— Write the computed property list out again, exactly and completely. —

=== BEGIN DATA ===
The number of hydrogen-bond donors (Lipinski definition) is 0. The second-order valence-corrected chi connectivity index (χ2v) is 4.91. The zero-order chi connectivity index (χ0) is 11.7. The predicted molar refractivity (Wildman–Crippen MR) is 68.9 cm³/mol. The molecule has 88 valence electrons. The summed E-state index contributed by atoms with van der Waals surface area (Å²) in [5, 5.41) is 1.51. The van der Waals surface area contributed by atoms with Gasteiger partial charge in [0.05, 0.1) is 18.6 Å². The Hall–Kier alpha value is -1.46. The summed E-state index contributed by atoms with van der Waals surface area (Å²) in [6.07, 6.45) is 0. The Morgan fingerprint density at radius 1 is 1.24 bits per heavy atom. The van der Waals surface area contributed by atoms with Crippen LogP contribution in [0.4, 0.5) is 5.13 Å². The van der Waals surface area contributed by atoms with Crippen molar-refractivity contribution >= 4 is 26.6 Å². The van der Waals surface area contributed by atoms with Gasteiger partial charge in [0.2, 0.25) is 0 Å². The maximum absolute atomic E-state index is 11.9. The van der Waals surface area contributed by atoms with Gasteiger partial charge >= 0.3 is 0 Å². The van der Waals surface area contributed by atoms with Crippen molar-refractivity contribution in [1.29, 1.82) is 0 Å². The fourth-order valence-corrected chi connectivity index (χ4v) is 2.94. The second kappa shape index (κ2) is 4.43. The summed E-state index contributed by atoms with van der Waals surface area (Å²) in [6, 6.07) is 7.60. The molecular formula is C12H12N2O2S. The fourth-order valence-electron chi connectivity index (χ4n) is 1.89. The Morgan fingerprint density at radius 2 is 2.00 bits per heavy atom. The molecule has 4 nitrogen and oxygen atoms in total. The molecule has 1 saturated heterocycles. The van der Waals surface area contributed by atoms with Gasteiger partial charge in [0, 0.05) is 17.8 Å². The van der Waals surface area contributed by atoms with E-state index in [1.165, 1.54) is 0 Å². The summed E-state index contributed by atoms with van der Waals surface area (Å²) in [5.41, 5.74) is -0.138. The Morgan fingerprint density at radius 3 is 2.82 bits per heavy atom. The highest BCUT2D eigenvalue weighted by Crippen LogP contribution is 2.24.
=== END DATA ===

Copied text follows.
The number of hydrogen-bond donors (Lipinski definition) is 0. The second-order valence-corrected chi connectivity index (χ2v) is 4.91. The zero-order chi connectivity index (χ0) is 11.7. The predicted molar refractivity (Wildman–Crippen MR) is 68.9 cm³/mol. The molecule has 88 valence electrons. The summed E-state index contributed by atoms with van der Waals surface area (Å²) in [5, 5.41) is 1.51. The van der Waals surface area contributed by atoms with Gasteiger partial charge in [0.05, 0.1) is 18.6 Å². The Hall–Kier alpha value is -1.46. The summed E-state index contributed by atoms with van der Waals surface area (Å²) in [6.07, 6.45) is 0. The Morgan fingerprint density at radius 1 is 1.24 bits per heavy atom. The van der Waals surface area contributed by atoms with Crippen LogP contribution in [0.4, 0.5) is 5.13 Å². The van der Waals surface area contributed by atoms with Crippen molar-refractivity contribution >= 4 is 26.6 Å². The van der Waals surface area contributed by atoms with Gasteiger partial charge in [0.2, 0.25) is 0 Å². The maximum absolute atomic E-state index is 11.9. The van der Waals surface area contributed by atoms with Gasteiger partial charge >= 0.3 is 0 Å². The van der Waals surface area contributed by atoms with Crippen molar-refractivity contribution in [1.29, 1.82) is 0 Å². The fourth-order valence-corrected chi connectivity index (χ4v) is 2.94. The second kappa shape index (κ2) is 4.43. The summed E-state index contributed by atoms with van der Waals surface area (Å²) in [6, 6.07) is 7.60. The molecular formula is C12H12N2O2S. The fourth-order valence-electron chi connectivity index (χ4n) is 1.89. The Morgan fingerprint density at radius 2 is 2.00 bits per heavy atom. The molecule has 4 nitrogen and oxygen atoms in total. The molecule has 1 saturated heterocycles. The van der Waals surface area contributed by atoms with Gasteiger partial charge in [0, 0.05) is 17.8 Å². The van der Waals surface area contributed by atoms with E-state index in [1.165, 1.54) is 0 Å². The summed E-state index contributed by atoms with van der Waals surface area (Å²) in [5.41, 5.74) is -0.138. The Morgan fingerprint density at radius 3 is 2.82 bits per heavy atom. The highest BCUT2D eigenvalue weighted by Crippen LogP contribution is 2.24.